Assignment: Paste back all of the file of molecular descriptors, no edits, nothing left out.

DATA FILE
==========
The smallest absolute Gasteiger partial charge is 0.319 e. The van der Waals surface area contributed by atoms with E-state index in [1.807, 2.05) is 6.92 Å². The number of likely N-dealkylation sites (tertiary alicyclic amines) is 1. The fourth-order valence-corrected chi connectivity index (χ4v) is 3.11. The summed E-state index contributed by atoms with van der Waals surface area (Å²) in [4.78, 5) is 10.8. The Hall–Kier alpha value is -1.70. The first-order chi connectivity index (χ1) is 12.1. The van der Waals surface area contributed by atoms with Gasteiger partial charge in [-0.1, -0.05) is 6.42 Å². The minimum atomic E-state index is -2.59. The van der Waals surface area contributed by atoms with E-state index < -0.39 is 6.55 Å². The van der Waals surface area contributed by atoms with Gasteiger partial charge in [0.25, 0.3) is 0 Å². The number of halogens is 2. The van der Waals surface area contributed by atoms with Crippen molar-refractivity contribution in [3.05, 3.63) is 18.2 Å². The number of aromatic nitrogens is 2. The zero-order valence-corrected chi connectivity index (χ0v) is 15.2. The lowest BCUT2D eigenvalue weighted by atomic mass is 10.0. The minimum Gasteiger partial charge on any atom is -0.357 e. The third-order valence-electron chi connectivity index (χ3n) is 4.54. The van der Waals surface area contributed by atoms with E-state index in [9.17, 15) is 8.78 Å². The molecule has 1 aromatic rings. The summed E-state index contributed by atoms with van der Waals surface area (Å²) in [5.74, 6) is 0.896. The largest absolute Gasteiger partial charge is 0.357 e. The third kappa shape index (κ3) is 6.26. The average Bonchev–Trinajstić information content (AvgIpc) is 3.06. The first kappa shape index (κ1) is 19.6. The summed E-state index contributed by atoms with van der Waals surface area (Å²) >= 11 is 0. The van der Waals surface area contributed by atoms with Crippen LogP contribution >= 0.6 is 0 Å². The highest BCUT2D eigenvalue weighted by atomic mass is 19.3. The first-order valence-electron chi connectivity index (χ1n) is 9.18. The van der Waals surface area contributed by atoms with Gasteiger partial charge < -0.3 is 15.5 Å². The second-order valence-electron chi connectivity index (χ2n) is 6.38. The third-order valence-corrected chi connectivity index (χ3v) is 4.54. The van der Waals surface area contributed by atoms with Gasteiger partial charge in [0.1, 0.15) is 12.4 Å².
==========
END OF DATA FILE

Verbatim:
The smallest absolute Gasteiger partial charge is 0.319 e. The van der Waals surface area contributed by atoms with E-state index in [1.807, 2.05) is 6.92 Å². The number of likely N-dealkylation sites (tertiary alicyclic amines) is 1. The fourth-order valence-corrected chi connectivity index (χ4v) is 3.11. The summed E-state index contributed by atoms with van der Waals surface area (Å²) in [4.78, 5) is 10.8. The Hall–Kier alpha value is -1.70. The first-order chi connectivity index (χ1) is 12.1. The van der Waals surface area contributed by atoms with Gasteiger partial charge in [-0.1, -0.05) is 6.42 Å². The minimum atomic E-state index is -2.59. The van der Waals surface area contributed by atoms with E-state index < -0.39 is 6.55 Å². The van der Waals surface area contributed by atoms with Gasteiger partial charge in [0.25, 0.3) is 0 Å². The number of halogens is 2. The van der Waals surface area contributed by atoms with Crippen molar-refractivity contribution in [3.05, 3.63) is 18.2 Å². The number of aromatic nitrogens is 2. The zero-order valence-corrected chi connectivity index (χ0v) is 15.2. The lowest BCUT2D eigenvalue weighted by atomic mass is 10.0. The minimum Gasteiger partial charge on any atom is -0.357 e. The third-order valence-electron chi connectivity index (χ3n) is 4.54. The van der Waals surface area contributed by atoms with E-state index in [9.17, 15) is 8.78 Å². The molecule has 1 aromatic rings. The summed E-state index contributed by atoms with van der Waals surface area (Å²) in [5.74, 6) is 0.896. The largest absolute Gasteiger partial charge is 0.357 e. The third kappa shape index (κ3) is 6.26. The average Bonchev–Trinajstić information content (AvgIpc) is 3.06. The first kappa shape index (κ1) is 19.6. The summed E-state index contributed by atoms with van der Waals surface area (Å²) >= 11 is 0. The van der Waals surface area contributed by atoms with Crippen LogP contribution >= 0.6 is 0 Å². The highest BCUT2D eigenvalue weighted by atomic mass is 19.3. The first-order valence-electron chi connectivity index (χ1n) is 9.18. The van der Waals surface area contributed by atoms with Gasteiger partial charge < -0.3 is 15.5 Å². The second-order valence-electron chi connectivity index (χ2n) is 6.38. The third-order valence-corrected chi connectivity index (χ3v) is 4.54. The van der Waals surface area contributed by atoms with Gasteiger partial charge in [0.1, 0.15) is 12.4 Å².